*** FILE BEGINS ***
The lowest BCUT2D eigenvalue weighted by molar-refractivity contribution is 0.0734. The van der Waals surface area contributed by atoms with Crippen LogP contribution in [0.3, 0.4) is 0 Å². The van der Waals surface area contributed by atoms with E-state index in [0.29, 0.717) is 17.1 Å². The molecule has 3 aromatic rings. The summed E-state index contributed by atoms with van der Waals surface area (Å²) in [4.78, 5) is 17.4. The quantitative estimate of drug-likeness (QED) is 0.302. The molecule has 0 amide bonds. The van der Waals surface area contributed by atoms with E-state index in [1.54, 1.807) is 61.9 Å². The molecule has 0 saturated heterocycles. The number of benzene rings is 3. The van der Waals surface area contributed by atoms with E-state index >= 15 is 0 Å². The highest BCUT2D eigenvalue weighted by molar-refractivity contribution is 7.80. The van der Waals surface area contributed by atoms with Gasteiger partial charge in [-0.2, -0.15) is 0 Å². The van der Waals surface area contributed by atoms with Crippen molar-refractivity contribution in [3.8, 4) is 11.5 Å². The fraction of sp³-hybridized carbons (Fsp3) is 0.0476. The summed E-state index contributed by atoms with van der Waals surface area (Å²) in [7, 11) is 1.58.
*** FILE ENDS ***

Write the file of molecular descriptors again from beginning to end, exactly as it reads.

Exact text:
The lowest BCUT2D eigenvalue weighted by molar-refractivity contribution is 0.0734. The van der Waals surface area contributed by atoms with Crippen LogP contribution in [0.3, 0.4) is 0 Å². The van der Waals surface area contributed by atoms with E-state index in [0.29, 0.717) is 17.1 Å². The molecule has 3 aromatic rings. The summed E-state index contributed by atoms with van der Waals surface area (Å²) in [4.78, 5) is 17.4. The quantitative estimate of drug-likeness (QED) is 0.302. The molecule has 0 amide bonds. The van der Waals surface area contributed by atoms with E-state index in [1.54, 1.807) is 61.9 Å². The molecule has 0 saturated heterocycles. The number of benzene rings is 3. The van der Waals surface area contributed by atoms with E-state index >= 15 is 0 Å². The highest BCUT2D eigenvalue weighted by molar-refractivity contribution is 7.80. The van der Waals surface area contributed by atoms with Gasteiger partial charge in [-0.2, -0.15) is 0 Å². The van der Waals surface area contributed by atoms with Crippen molar-refractivity contribution in [3.8, 4) is 11.5 Å². The fraction of sp³-hybridized carbons (Fsp3) is 0.0476. The summed E-state index contributed by atoms with van der Waals surface area (Å²) in [7, 11) is 1.58.